Early this morning before I headed to Eldora Speedway to get ready for the final USAC .25 race of the year I got in a round of golf. In starting the round I was told that I had to play at a decent pace as a tournament was beginning later in the morning. I was fine with that and to the first hole I went.
My first shot was great, my second one wasn't. My 2nd shot went shorter than I could throw the ball and as I was proceeding to my ball I heard a whistle. If there is one thing I have learned in life it's that whistles are used when something has gone wrong. Nobody is going to come out of the blue with a whistle with good news. And, as I looked over my left shoulder, I saw a golf cart headed my direction.
Panic. That's what happened to me; pure panic. I quickly thought back to every second I was at the course as I tried to figure out what I could have possibly did to be in so much trouble. The cart kept getting closer and was one fairway over and I was shaking in fear as I prepared for whatever tongue-lashing was coming my way. But what did I do?
Now the cart was nearing the hill that would lead it onto my fairway and then I noticed a bunch of Canadian geese congregating. Then, the golf cart crested the hill and made a turn and was no longer headed right for me. All the while the driver was blowing the whistle and then I realized that I wasn't the one in trouble, but rather this driver was out to annoy the geese so they would go congregate elsewhere. And that's exactly what it was as wherever the geese waddled to so did the golf cart.
So this isn't the most exciting story I've had from the golf course, but it is a prime example of the potential worst-case scenario thinking that seems to happen to a lot of us on the autism spectrum. I don't have middle ground emotions; things are either all fine are all wrong. If anything goes slighting askew, such as a whistle blowing golf cart, I instantly begin to think about what I did to cause it. And after that happens my body goes into a full defense mode as I prepare for an unknown and infinite number of possibilities.
All this is an automatic response. It isn't like there is a choice on this as the fear response is instant. There is no thought like, "I wonder what that is? It's a whistle, but why? Who's it for?" None of that happens. What happens is this, "Oh my goodness! ALERT! Is the world about to end? What did I do wrong? Did I do something wrong and not know it? Wait, what have I been doing? Okay... I don't know. How bad is this going to hurt? And how long?"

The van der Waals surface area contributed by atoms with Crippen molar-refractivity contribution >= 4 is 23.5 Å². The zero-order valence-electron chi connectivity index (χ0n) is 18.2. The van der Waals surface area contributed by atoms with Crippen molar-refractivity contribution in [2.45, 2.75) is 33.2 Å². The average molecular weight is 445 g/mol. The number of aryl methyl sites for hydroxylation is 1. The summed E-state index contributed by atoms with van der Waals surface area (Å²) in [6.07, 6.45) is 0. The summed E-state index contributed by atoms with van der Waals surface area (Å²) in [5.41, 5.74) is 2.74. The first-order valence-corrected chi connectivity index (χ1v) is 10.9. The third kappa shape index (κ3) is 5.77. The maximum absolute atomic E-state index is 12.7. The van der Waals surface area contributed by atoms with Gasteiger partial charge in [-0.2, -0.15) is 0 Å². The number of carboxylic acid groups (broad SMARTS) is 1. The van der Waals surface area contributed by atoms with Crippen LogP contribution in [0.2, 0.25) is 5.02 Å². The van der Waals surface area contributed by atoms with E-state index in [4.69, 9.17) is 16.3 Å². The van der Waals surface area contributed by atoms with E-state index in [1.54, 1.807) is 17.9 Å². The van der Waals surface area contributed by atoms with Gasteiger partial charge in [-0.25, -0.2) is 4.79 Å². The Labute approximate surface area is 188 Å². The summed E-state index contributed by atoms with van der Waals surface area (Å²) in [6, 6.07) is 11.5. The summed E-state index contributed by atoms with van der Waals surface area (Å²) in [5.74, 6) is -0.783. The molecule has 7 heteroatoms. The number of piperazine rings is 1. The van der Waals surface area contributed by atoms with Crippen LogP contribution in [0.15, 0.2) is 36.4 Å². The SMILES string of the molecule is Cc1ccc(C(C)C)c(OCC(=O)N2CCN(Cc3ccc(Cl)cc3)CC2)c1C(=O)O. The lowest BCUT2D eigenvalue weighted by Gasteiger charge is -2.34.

After the geese whisperer chased them off towards the other side of the course he then rode off into the sunrise, I guess to chase another gaggle of geese (they are gaggles, right?) but just because he was gone the after effects of fearing the unknown worst-case scenario remained with me. When there is a fear spike like this the emotions remain well after the fact. Eventually, about 5 holes, or 45 minutes later I began to finally come back to normal.
This is my example. Others will react differently, and others may not react at all to a situation. When there is a response like mine please be aware that everything becomes sharper and harsher. All my defenses are on maximum alert as I fear everything. So please keep this in mind, say, if there is an unexpected noise, or an unexpected knock on the front door. What may be routine, or perhaps a little off for you may be taken as a threat on a cosmic level with feared consequences so unimaginable that they... are you ready for this?... can't be imagined. Again, each person is going to handle these events differently but just keep in mind the response, at least for me, isn't one that I can simply turn off.